Poets from all over Minnesota will gather April 28-29 to read their poetry and write new poems during the League of Minnesota Poets annual spring conference. Sponsored by Sartell’s Grandview Poets, the event will be held at the Country Inn and Suites West in St. Cloud.
St. Cloud-area poets, under the leadership of Dennis Herschbach of Sartell, planned all the conference details including its theme, “Planting Seeds of Poetry,” scheduling food and facilities, and working out the program.
Herschbach is founder of the League of Minnesota’s St. Cloud area chapter. Their monthly meeting place at Grandview Apartments’ community room lends the group its name.
Herschbach began writing poetry a little more than 12 years ago at the age of 62, three months after the death of his first wife. He remembers the exact day.
“She died in August,” he said, “and Nov. 5, when the nights were getting longer, I sat down to write a poem about our lives…the history of us. It turned out to be a week long-project and I ended up with a five-page poem.”
He showed it to a friend who was a poet and she told him his poetry was good, that he should write more. So he did. As a logger, he had put himself through college to become an aquatic biologist and high school biology teacher in the Duluth area. Later he was a lay minister for the Lutheran church in Castle Danger. All those varied experiences gave him plenty to write about.
“Poetry called to me,” Herschbach said. “I think it was something inside of me that had to get out.”
He wrote a collection of poems that turned into a memoir called Grief Journey, which won a 2010 Northeast Minnesota Book Award. He published five novels and a short collection of poems, and became president of the League of Minnesota Poets. Seven years ago, after marrying a woman from Sartell, he moved here and founded Grandview Poets.
“One of my goals was to expand the group’s parameters and so I just talked around to some people. If I found out they liked poetry I said, ‘Hey, how would you like to start a poetry group?’”
Half a dozen people came together to form the chapter. Hersbach, who continues to serve as its president, said, “We get together and critique each others’ poems, and that’s grown now to 14 or 15 members.”
They will also discuss the conference theme, “Planting Seeds of Poetry,” with keynote speaker Mara Faulkner, OSB, of St. Joseph and special guest Larry Schug, of St. Wendel Township.
“Poets try to express the inexpressible,” Faulkner said at a recent workshop she led at the Spirituality Center of St. Benedict’s Monastery in St. Joseph. Poetry takes abstract ideas like poverty, love, heroism and grief and moves them into the concrete, sensory world. Senses are the gateway to our emotions. Faulkner said she believes all people, at all stages of life, will respond to poetry if the poem can connect them to their own experiences, their own lives.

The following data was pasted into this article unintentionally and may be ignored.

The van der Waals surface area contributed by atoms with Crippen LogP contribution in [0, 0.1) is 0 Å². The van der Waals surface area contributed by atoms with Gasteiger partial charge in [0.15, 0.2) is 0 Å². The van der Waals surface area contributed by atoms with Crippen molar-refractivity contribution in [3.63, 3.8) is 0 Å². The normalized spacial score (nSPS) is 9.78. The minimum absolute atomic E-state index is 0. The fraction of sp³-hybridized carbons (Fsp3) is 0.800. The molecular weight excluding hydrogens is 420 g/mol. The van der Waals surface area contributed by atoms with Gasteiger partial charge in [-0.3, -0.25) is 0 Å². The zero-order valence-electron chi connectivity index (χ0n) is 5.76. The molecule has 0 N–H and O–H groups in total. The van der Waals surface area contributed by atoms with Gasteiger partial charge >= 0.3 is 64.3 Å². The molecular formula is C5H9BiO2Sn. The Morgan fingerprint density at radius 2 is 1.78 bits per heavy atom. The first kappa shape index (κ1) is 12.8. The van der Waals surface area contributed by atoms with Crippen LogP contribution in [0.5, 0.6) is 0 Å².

“About four years ago I did a project with Good Shepherd nursing home,” Herschbach said. He asked the 12 participants to each bring a photo from their past. “We talked about poetry. I read poems, talked about what makes a poem good. And then I gave them an assignment. Write a poem about that picture.”
One woman brought a picture of a tire swing, with a sunset behind it. She wrote about the empty swing, and the seven children she had not carried to term.
“It was really a good poem,” Herschbach said. He made a book of all the participants’ poems and pictures.
“I’d like to see poetry play a more central role … in our area … just in casual reading,” he said. “People getting enjoyment out of a good book of poetry…reading maybe 10 poems before they go to sleep at night.”
Herschbach thinks poetry has gotten a bad rap. He wishes people would open themselves up to the way poetry can express the inexpressible and help people understand each other on a deeper level. After reading Herschbach’s poetic memoir about losing his wife, one man who had never before read poetry, bought four extra copies to give to his children.
Herschbach said, “He told them, ‘I want you to read this because I’ve never been able to tell you how I feel. This is exactly how I feel. This puts it into the right words.’”
Judith Valente, in her book Twenty Poems to Nourish Your Soul, says poetry can be “a soul friend. It slows us down, helps us to see more deeply. It is a place of discovery.”
The Grandview chapter of the League of Minnesota Poets exists as a place where new and experienced writers can cultivate their “soul friendship” with poetry and with other poets. According to its website, the league was established 84 years ago in 1934 “to make Minnesota poetry-conscious.” All people interested in poetry are invited to attend conferences and meetings either as members or nonmembers.
For more information, visit mnpoets.org. Click on the link “Grandview Poets Monthly Meeting” for information about Grandview Poets chapter meetings in Sartell.
Jim Berg & Mary Kruger
Mary & John Davis
Bobbi & David Gouker
James & marry Graeve
Peggy & Michael Roske
GAGEN & VASUGI RAMANATHAN
Dane & Lori Listug-Lunde